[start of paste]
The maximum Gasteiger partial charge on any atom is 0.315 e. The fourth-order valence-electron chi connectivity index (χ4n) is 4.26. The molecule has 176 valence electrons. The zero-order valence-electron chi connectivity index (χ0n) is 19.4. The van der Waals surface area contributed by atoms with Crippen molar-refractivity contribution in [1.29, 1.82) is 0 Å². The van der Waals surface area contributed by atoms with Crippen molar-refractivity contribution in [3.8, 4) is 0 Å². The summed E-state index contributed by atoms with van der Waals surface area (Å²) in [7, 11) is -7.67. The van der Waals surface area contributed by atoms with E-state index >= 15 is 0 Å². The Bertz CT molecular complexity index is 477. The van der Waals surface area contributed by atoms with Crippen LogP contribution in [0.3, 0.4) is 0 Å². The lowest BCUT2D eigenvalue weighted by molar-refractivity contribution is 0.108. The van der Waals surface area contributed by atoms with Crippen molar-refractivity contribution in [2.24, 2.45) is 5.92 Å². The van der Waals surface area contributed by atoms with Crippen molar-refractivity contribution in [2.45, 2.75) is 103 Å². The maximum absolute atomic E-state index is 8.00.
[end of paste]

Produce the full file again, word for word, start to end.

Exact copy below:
The maximum Gasteiger partial charge on any atom is 0.315 e. The fourth-order valence-electron chi connectivity index (χ4n) is 4.26. The molecule has 176 valence electrons. The zero-order valence-electron chi connectivity index (χ0n) is 19.4. The van der Waals surface area contributed by atoms with Crippen molar-refractivity contribution in [1.29, 1.82) is 0 Å². The van der Waals surface area contributed by atoms with Crippen molar-refractivity contribution in [3.8, 4) is 0 Å². The summed E-state index contributed by atoms with van der Waals surface area (Å²) in [7, 11) is -7.67. The van der Waals surface area contributed by atoms with E-state index >= 15 is 0 Å². The Bertz CT molecular complexity index is 477. The van der Waals surface area contributed by atoms with Crippen LogP contribution in [0.3, 0.4) is 0 Å². The lowest BCUT2D eigenvalue weighted by molar-refractivity contribution is 0.108. The van der Waals surface area contributed by atoms with Crippen molar-refractivity contribution in [2.24, 2.45) is 5.92 Å². The van der Waals surface area contributed by atoms with Crippen molar-refractivity contribution in [2.45, 2.75) is 103 Å². The maximum absolute atomic E-state index is 8.00.